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This edition of The Razor Wire is available as a full size, full color, fully printable Adobe Acrobat PDF file.

Editor's Notes

By Chuck Armsbury, Senior Editor

Nora Callahan and I participated in the mid-October 40th Reunion of the Black Panther Party in Oakland, CA. In the city where Huey Newton, Bobby Seale, Bobby Hutton, and Big Man Howard, with a handful of armed comrades, in 1967 began monitoring the Oakland Police Department on the street; a dangerous and courageous practice aiming to halt murderous police assaults on citizens.

The Reunion featured special workshops, rousing speeches and appeals to remember Panthers still in prison after 35, 36 years in Louisiana, California and New York states. With Big Man Howard -- an original 1967 Panther and its chief Party newspaper editor -- I co-chaired a solidarity workshop to recount how varying ethnic groups in the Sixties (Euro-Americans, too) overcame racist thinking with class solidarity, hard work done together, and deep commitment to revolutionary change from the bottoms up.

The BPP practiced what vocal critics demanding social reforms in the late 1960s seldom did. Panthers and any group following the 10 Point Program didn't just complain about hunger in America -- we started up free community breakfast programs to feed poor children of all colors. Got no doctor in the neighborhood? Open up a free medical clinic. Older people need firewood for heating? Go cut it for them. Police going nuts in your town? Call a public accountability meeting.

The 40th Reunion honored rank and file comrades who have little or no name recognition, unlike Seale and Kathleen Cleaver, and yet were the women such as Alice Spencer in Eugene, Oregon who fed, loved and instructed scores of hungry children five mornings a week in 1969-70.


Black Panther Party 40th Year Reunion, October 13-15, 2006, Oakland, CA.
Razor Wire Editor Chuck Armsbury stands in the upper left corner.

The Party's Legacy is rich with struggles, full of drama and fury, once-targeted by FBI's J. Edgar Hoover for death, and still quietly honored for defending US black communities and teaching the need to save ourselves through neighborhood and community survival programs that start with and rely on the people served.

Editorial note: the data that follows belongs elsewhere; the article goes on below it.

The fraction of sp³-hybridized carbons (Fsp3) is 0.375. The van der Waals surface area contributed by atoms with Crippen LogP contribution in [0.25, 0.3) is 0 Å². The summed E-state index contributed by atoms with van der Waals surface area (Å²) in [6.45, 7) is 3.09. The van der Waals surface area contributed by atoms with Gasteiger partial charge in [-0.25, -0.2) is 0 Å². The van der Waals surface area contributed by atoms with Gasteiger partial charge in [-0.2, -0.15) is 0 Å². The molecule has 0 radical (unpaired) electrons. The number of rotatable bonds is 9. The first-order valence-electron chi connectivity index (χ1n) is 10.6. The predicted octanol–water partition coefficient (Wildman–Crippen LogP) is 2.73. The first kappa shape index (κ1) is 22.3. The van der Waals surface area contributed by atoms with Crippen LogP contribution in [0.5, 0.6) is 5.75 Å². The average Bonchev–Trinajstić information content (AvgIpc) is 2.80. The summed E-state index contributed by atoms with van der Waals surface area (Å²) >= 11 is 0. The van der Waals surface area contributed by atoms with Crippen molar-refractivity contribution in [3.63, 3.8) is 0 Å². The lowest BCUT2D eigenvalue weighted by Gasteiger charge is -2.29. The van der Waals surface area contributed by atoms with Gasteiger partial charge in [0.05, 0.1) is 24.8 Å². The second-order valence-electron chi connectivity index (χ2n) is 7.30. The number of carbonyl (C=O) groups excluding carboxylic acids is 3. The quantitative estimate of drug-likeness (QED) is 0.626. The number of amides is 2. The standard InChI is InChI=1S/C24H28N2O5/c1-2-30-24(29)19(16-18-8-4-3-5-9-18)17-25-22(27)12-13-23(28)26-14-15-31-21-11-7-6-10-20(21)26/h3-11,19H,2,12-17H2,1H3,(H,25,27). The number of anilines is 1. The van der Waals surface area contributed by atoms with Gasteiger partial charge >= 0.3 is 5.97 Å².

The Jericho Movement honors the political prisoners of the BPP, and information on who are these imprisoned rank and file people is available at www.thejerichomovement.com. To learn more about the Panther's and allied group's history from The Day, contact:

Billy X Jennings, It's About Time Committee, PO Box 221100, Sacramento, CA 95822, Website: www.itsabouttimebpp.com.

Speaking of remembering those unknown rank and filers, Dr. Rod Campbell died in a federal prison last summer, allegedly a victim of extreme heat and medical neglect. Dr. Rod and I corresponded frequently over the last six years. A prisoner of the drug war, Rod had been a well-regarded chemist with a major pharmaceutical corporation before falling to a drug charge offense.

Rod lived to be 60, and like many men and women in custody today, his family had withdrawn contact. For years he used his university training in science to write letters, petitions, and well-researched legal documents for fellow prisoners. And he taught me the chemistry and the history of how methamphetamine, the once-legal "speed", became "meth" the current "monster" illuminating the drug warriors' latest public relations hysteria. I wrote a guest column for the Spokane, WA Spokesman Review using much of Dr. Rod"s writing: www.november.org/razorwire/rzold/27/page41.html.

Belatedly, I also remember Ann-Rose Pierce of Portland, Oregon who died in 2005. Ann-Rose was passionate about justice for the imprisoned, and she often would feature Nora live on her KBOO-FM program to talk about the war on drugs.

Pause with me to remember men and women like Rod Campbell and Ann-Rose Pierce as ordinary people who cared little for fame, those among us inside or outside who make it all right and alive, day after day, over the years. You know who you are.

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